AAS’s members are academics and other professionals whose work involves East, South, Northeast, and Southeast Asia, and whose expertise spans across disciplines—history, anthropology, and literary studies, to name just a few. At the hundreds of themed panels scattered across several days, they will give oral presentations on their current research. Our acquisitions editors scan the program to identify topics that could be developed into books, and arrange in advance to meet with potential new authors and to follow up with authors whose manuscripts already are in development. A popular feature of the conference is the exhibit hall, in which dozens of book publishers introduce new titles published in the last year, as well as feature backlist highlights.

In addition to lining up the usual dozens of meetings with authors, other scholars, and publishing partners, this year our Seattle-based staff will have the opportunity to meet the many University of Washington Press authors attending the meeting. Come see us at booth 310-312! We will also celebrate several recent prize winners: Continue reading

March 2016 News, Reviews, and Events

News

UW Press remembers Leroy (Lee) Soper, longtime member of the advisory board, who passed away on Tuesday, February 2, on the eve of his ninety-second birthday.

The four presses involved in the Mellon University Press Diversity Fellowship Program are now all actively recruiting for positions (see joint announcement). If you know of excellent candidates, please send them our way (applications due March 15)! Read a piece by UW Press editor in chief and Principal Investigator Larin McLaughlin at the UW Press blog and an interview with the MIT Press editorial director Gita Manaktala at the MIT Press blog.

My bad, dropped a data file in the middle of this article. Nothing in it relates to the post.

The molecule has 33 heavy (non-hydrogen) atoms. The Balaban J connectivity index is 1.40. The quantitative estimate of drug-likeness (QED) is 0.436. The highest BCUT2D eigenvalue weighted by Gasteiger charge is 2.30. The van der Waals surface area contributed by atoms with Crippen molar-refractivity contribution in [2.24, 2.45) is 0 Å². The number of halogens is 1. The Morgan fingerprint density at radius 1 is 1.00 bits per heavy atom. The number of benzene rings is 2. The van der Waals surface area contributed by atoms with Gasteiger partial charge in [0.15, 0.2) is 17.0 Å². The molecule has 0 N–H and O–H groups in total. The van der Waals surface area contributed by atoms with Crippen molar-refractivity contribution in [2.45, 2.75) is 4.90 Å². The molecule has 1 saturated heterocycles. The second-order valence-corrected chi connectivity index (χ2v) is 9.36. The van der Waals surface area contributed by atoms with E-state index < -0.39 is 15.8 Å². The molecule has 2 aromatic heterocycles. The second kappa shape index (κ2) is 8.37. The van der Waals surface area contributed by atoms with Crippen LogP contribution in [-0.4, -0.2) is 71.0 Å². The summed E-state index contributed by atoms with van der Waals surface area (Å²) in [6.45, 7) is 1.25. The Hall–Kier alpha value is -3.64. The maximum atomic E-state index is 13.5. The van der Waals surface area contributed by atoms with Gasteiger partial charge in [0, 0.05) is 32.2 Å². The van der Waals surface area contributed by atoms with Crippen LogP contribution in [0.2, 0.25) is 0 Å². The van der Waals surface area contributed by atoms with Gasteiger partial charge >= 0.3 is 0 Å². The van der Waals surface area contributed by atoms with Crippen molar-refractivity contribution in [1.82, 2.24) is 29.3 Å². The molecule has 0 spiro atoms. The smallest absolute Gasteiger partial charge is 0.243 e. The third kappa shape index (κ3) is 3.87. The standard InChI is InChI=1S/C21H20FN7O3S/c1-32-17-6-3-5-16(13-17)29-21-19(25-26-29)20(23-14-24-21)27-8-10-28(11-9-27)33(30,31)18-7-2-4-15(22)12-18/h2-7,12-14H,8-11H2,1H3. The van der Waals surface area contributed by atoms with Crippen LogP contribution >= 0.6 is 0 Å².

UW Press is also accepting applications for the 2016-17 Soden-Trueblood Graduate Publishing Fellow position (deadline: March 18). Read a guest post from 2015-16 Soden-Trueblood Graduate Publishing Fellow Becky Ramsey Leporati on her fellowship experience.

The Association for Asian Studies has announced the winners of this year’s AAS book prizes. Xiaofei Tian is winner of the Hanan Translation Prize for World of a Tiny Insect. Author Wai-yee Li (one of the translators of Zuo Tradition / Zuozhuan and a coauthor of The Letter to Ren An) has won the Levenson Prize (Pre-1900 China) for her latest monograph (published by Harvard Asia Center). Congratulations to our authors and all involved!

P. Dee Boersma, author of Penguins, is a finalist for the prestigious Indianapolis Prize for conservation, sponsored by the Indianapolis Zoological Society (UW Today; Daily). Boersma and the five other finalists have been awarded $10,000 each and the winner will receive $250,000 and a medal. Listen to a recent interview with Boersma about iGalapagos on KUOW’s “The Record,” as well as in National Geographic and Smithsonian.com.

Reviews and Interviews

BehindCovers-BlackWomen-00Black Women in Sequence author Deborah Elizabeth Whaley has Q&As at Blavity (picked up at the A.V. Club) and Little Village, and speaks with Comic Culture.